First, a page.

The Atlantic Daily: Nation Mourns TV Journalists, Grisly Discovery in Austria, U.S. Stocks Surge

Friends, family, and colleagues remembered two slain journalists, Austrian authorities discovered a truck carrying the bodies of migrants, Wall Street saw its second straight day of gains, and more.

Chris Keane / Reuters

What We’re Following: Remembering the Roanoke Shooting Victims

Most of the day’s news coverage focused on Wednesday’s shooting in Virginia that left two people dead and one injured. WDBJ7 reporters observed a moment of silence during their morning’s broadcast for their fallen colleagues Alison Parker and Adam Ward, who died after a gunman ambushed them during a live news segment. “Joining hands here on the desk: It’s the only way to do it,” one anchor said. “I don’t even know how to do weather on a day like this,” said the station’s weatherman.

The Latest in Europe’s Migrant Crisis: The decomposing bodies of 50 migrants were discovered in an abandoned truck in the eastern part of Austria. “We can make no concrete assumptions about the origin or cause [of death],” an official said. “We can assume, however, that they are refugees.” Austria and other European nations are in the midst of the worst migrant crisis since World War II.

Another Day of Gains: The Dow closed up more than 350 points, the S&P 500 increased 47 points, and the Nasdaq was more than 100 points higher, marking the second straight day of gains on Wall Street after a rough start earlier this week.

Hello: If you haven't already heard, we just launched a brand-new section of, called Notes. For those of you who’ve been visiting the site for years, Notes will feel familiar. But there’s plenty that’s new under the hood. Go here to read what it’s all about.


Residents, with their belongings, return to their villages on a pickup truck after Kurdish People’s Protection Units (YPG) fighters said that they regained control of the area from ISIS fighters in the southern countryside of Ras al-Ain on May 13, 2015. For more images of the children caught in Syria’s civil war, please visit The Atlantic Photo. (Rodi Said / Reuters)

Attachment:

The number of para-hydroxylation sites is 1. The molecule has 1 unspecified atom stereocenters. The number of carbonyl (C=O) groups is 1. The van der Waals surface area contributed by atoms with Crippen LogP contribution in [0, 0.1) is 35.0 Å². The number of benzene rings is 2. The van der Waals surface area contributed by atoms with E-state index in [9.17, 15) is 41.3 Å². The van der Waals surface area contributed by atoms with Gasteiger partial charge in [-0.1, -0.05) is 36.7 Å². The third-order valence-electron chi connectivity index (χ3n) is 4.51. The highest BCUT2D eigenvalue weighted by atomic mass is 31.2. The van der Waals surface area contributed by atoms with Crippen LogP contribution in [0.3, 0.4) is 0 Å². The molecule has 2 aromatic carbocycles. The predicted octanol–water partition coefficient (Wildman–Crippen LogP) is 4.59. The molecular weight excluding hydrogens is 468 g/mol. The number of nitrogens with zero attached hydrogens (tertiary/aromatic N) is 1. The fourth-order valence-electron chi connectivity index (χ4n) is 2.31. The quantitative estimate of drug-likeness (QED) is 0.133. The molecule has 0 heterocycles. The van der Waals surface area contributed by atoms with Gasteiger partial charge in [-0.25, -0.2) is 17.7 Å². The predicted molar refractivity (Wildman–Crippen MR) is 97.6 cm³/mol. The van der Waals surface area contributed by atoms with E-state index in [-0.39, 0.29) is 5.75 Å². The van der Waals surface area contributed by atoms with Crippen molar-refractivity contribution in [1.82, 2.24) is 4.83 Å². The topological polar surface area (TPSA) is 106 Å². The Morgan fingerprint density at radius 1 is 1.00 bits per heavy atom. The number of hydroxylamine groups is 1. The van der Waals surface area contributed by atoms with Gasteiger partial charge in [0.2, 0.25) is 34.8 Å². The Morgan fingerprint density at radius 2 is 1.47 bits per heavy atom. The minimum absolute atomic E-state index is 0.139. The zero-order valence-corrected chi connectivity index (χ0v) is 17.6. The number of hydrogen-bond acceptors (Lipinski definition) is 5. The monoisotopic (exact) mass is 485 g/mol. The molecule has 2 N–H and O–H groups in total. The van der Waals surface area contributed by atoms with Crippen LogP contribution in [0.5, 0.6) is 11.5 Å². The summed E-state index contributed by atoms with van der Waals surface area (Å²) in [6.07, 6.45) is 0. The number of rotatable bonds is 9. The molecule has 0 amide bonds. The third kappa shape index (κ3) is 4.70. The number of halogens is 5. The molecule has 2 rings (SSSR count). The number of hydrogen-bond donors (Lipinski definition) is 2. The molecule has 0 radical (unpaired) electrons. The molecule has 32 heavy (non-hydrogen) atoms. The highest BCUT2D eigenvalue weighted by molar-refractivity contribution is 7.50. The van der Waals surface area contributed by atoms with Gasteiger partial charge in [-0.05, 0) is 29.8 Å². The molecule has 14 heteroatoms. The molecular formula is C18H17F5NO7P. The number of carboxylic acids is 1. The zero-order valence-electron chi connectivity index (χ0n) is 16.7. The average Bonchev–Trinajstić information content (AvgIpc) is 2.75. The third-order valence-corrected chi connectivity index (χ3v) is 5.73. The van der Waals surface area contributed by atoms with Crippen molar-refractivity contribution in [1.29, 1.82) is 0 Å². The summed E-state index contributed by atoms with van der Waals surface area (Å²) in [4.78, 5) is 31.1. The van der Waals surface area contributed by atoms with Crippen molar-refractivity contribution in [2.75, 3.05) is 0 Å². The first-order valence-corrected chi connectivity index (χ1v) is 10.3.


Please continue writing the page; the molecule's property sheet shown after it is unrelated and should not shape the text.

Stephen Garcia: “Any time you create a scale or a dimension that’s measurable, you also create a kind of competition.”

Seth Prins: “Employees in the middle have dual roles that embody aspects of ownership and front-line labor, without the full benefits of being one or the other—they get flak from above and below.”

Yanis Varoufakis: “We need to grasp the difference between saying that Greece, and other countries, should not have entered the euro zone, and saying now that we should now exit. Put technically, we have a case of hysteresis: Once a nation has taken the path into the euro zone, that path disappeared after the euro’s creation, and any attempt to reverse along that now-nonexistent path could lead to a great fall off a tall cliff.”

News Quiz

1. Olympic-champion sprinter Usain Bolt was knocked over by a ____________. There’s a Vine of it that you need to see.

(See answer or scroll to the bottom.)

2. Utah public health officials said that a resident had recently died of ____________, a life-threatening, flea-borne illness.

(See answer or scroll to the bottom.)

3. A new study on the reliability of psychological studies involved researchers replicating _____ published psychological experiments.

(See answer or scroll to the bottom.)

Evening Read

John Meroney recounts how in 1950s Hollywood, the young star Lena Horne stumbled into a plot that made her a pawn in the Cold War:

From the beginning, Horne was troubled by her inability to fit in anywhere. She refused to play the maid and prostitute roles usually reserved for black actresses of her time, which narrowed her prospects in Hollywood. At the same time, many black artists accused her of using her lighter skin to “pass.” Horne herself was ambivalent about her looks. “I came from one of the First Families of Brooklyn,” she once said, “yet it was the rape of slave women by their masters which accounted for our white blood, which, in turn, made us Negro ‘society.’”

In 1941, when she was 23, Horne was hired to perform at a unique club in Greenwich Village called Cafe Society Downtown. It was a “people’s nightclub,” wrote [Gail Lumet] Buckley, Horne’s daughter, in her 1986 book, The Hornes: An American Family—the only place in the city where the races mixed.

What few of the patrons knew was that the club was moving money for the Communist Party.

Reader Response

Mark Chappel dropped us an email after our Notes launch last night:

This is a great addition to the website and I really look forward to making use of it. Working in financial services abroad (a UK ex-pat in Zurich), I have often wanted to contribute an opinion that might offer a slightly different viewpoint than perhaps you might usually receive but, as you so politely put it, few people would wish to delve through the murky waters of the Disqus comments, so I saw little incentive.

What I hope this will resurrect is the old newspaper tradition of “letters to the editor,” encouraging comments to be directed to and, more importantly, curated by the author and wider staff. Adding that extra step of having to really think about what one would want to say to the editor means that there should be a significant reduction in perhaps the more “low-effort” comments. Thank you for providing a much easier and more accessible outlet and I look forward to contributing now and again.


Justice Department sued, 1 billion people Facebooked, another Hawaii beach closed.

Answers: segway, the plague, 100